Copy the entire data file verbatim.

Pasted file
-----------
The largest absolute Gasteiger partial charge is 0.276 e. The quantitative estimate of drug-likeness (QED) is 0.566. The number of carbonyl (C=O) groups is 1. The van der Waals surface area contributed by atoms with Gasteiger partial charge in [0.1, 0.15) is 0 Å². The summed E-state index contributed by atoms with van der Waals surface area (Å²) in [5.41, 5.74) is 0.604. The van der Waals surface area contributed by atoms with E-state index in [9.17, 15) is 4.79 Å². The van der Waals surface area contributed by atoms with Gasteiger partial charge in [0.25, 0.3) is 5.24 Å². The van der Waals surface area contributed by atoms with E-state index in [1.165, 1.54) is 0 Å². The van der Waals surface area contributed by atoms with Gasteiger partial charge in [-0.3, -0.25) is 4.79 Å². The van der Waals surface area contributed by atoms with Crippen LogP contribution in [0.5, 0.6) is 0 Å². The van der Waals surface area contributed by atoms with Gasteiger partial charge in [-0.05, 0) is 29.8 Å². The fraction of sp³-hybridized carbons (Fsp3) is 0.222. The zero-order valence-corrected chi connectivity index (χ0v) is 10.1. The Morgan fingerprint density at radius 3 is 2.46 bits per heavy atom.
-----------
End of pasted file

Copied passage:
The largest absolute Gasteiger partial charge is 0.276 e. The quantitative estimate of drug-likeness (QED) is 0.566. The number of carbonyl (C=O) groups is 1. The van der Waals surface area contributed by atoms with Gasteiger partial charge in [0.1, 0.15) is 0 Å². The summed E-state index contributed by atoms with van der Waals surface area (Å²) in [5.41, 5.74) is 0.604. The van der Waals surface area contributed by atoms with E-state index in [9.17, 15) is 4.79 Å². The van der Waals surface area contributed by atoms with Gasteiger partial charge in [0.25, 0.3) is 5.24 Å². The van der Waals surface area contributed by atoms with E-state index in [1.165, 1.54) is 0 Å². The van der Waals surface area contributed by atoms with Gasteiger partial charge in [-0.3, -0.25) is 4.79 Å². The van der Waals surface area contributed by atoms with Crippen LogP contribution in [0.5, 0.6) is 0 Å². The van der Waals surface area contributed by atoms with Gasteiger partial charge in [-0.05, 0) is 29.8 Å². The fraction of sp³-hybridized carbons (Fsp3) is 0.222. The zero-order valence-corrected chi connectivity index (χ0v) is 10.1. The Morgan fingerprint density at radius 3 is 2.46 bits per heavy atom.